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post #4 of 28 Old 12-04-2012, 08:17 AM
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Well it can be detrimental to my health...especially when my dear bucks and I end up sitting on her shark fin wither :( still bruised from that stunt....

But nah, she even rounds her back and carries herself correctly when I'm bareback.
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post #5 of 28 Old 12-04-2012, 08:20 AM
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I will try - lol lol But please remember, I am not an instructor and don't even get to the "p" in "professional"

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post #6 of 28 Old 12-04-2012, 08:22 AM Thread Starter
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Yea Slip was rounding his back in the canter bareback, something he has never done with a bridle on. O__o

The foolish reject what they see, not what they think,
The wise reject what they think, not what they see.
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post #7 of 28 Old 12-04-2012, 08:23 AM
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I don't have a saddle (yet) that fits my paint mare. I've been riding her bareback since she was 4yo. She responds so well, because she can 'feel' what i'm going to ask of her. I've never heard of any ill affects of riding bareback, except to the rider LOL
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post #8 of 28 Old 12-04-2012, 08:25 AM Thread Starter
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Ok here is my link to a you tube video i made (the bareback part is closer to the end) don't worry you have had plenty of bareback riding experience :)

The foolish reject what they see, not what they think,
The wise reject what they think, not what they see.
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post #9 of 28 Old 12-04-2012, 08:28 AM
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I have a friend who always rode bareback because she perferred it. She never had any formal riding lessons so she was not comfortable with a saddle. She would ride in a western saddle but then I would often see her hanging onto the horn. I tried to get her to ride on one of my english saddles but she said she would fall off. She could ride all day bareback and one of her own horses tolerated her doing that. Many of the others would get really wound up with her riding bareback (I think she squeezed too much) One of my own horses sent her off without a "thanks for your effort" in less then a few seconds. Too much leg for that horse. All told, I believe it depends on the horse but mostly on the way the person rides and how balanced they are.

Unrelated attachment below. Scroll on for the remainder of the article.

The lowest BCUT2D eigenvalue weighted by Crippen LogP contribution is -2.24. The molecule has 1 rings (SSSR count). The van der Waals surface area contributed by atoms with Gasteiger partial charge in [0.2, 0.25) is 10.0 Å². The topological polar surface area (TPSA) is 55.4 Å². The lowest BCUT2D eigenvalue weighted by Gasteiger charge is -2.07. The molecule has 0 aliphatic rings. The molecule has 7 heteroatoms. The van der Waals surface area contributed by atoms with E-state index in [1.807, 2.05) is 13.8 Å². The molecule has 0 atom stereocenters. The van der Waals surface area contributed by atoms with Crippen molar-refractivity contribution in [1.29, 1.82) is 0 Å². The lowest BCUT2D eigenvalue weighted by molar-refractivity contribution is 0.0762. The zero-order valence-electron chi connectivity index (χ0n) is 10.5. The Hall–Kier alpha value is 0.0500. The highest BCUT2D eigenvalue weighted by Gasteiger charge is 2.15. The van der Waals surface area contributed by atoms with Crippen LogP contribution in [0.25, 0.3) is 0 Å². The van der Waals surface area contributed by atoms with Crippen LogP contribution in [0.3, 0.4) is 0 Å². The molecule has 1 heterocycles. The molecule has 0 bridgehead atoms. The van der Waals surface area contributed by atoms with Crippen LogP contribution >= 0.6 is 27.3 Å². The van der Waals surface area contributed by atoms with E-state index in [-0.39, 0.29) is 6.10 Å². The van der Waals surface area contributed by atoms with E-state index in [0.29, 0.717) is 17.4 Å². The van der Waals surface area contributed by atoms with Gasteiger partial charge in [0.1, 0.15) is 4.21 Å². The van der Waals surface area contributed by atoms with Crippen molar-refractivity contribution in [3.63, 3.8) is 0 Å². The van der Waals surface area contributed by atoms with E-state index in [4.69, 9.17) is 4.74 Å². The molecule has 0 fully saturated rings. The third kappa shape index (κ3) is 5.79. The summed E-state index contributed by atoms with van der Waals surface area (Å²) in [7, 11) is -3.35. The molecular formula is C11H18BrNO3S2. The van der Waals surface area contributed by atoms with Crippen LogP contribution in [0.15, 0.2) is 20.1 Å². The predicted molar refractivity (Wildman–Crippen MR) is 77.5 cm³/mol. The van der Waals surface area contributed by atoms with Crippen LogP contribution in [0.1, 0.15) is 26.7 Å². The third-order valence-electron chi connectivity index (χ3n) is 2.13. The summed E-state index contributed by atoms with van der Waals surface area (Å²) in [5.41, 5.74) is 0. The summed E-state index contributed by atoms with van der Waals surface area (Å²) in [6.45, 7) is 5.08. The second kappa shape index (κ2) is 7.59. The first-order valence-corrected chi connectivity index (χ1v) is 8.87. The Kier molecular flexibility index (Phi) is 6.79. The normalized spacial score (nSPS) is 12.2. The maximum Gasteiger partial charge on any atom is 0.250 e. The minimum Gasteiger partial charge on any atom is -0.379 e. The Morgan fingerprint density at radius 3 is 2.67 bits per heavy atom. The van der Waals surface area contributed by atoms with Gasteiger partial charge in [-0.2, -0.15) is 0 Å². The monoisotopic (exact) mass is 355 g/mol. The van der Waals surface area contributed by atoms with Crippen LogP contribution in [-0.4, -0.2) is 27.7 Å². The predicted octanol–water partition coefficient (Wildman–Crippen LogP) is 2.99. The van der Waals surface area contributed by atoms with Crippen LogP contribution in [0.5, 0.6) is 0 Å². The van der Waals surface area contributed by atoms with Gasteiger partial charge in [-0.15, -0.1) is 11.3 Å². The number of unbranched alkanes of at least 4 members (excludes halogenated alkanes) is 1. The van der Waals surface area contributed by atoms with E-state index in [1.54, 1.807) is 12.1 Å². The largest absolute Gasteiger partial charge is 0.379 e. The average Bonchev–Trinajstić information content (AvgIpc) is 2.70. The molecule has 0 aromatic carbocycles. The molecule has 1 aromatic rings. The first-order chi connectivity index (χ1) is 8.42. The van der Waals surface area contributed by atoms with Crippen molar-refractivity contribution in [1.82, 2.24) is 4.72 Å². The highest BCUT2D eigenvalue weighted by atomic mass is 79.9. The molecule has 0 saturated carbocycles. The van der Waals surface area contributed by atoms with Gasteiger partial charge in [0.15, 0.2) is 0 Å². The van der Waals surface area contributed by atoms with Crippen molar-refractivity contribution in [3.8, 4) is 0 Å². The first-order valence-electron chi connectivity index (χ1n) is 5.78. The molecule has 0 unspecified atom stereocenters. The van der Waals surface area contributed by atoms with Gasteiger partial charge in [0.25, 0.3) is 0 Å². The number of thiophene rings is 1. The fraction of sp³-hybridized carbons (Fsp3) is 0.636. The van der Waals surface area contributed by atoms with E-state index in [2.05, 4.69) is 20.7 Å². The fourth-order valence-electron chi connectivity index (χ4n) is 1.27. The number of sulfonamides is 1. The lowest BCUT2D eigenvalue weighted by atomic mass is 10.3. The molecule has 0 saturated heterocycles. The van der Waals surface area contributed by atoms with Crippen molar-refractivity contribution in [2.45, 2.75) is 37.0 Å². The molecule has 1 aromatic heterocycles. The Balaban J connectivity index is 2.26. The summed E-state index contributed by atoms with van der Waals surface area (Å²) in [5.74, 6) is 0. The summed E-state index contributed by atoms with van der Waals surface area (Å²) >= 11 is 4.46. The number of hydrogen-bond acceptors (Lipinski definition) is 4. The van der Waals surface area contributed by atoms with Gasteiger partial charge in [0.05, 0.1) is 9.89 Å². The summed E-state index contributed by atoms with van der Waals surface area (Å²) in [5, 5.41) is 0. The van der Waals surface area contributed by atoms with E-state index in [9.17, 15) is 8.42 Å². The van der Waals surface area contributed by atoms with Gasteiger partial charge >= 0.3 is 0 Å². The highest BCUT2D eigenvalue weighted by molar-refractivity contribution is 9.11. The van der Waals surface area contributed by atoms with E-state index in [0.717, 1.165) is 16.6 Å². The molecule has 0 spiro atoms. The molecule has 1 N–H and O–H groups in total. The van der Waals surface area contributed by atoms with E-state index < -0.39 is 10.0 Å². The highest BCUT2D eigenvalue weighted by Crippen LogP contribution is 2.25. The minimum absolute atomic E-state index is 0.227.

That same horse that sent my friend flying allowed me to ride her bareback without issue. I was a saddleseat rider all my life to... leg contact was more minimal. She wasn't used to the clinging on with legs.
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post #10 of 28 Old 12-04-2012, 08:29 AM Thread Starter
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Quote:
Originally Posted by Elizabeth Bowers View Post
I don't have a saddle (yet) that fits my paint mare. I've been riding her bareback since she was 4yo. She responds so well, because she can 'feel' what i'm going to ask of her. I've never heard of any ill affects of riding bareback, except to the rider LOL
yea when i rode my horse bareback a couple of days ago.. i was steering him 70 % with my legs and i was like because since i have ridden him i have hardly steered with my legs because he wouldn't respond enough ! I am so short i hardly have any contact on his ribs so with my legs longer when riding bareback he listens so much better

The foolish reject what they see, not what they think,
The wise reject what they think, not what they see.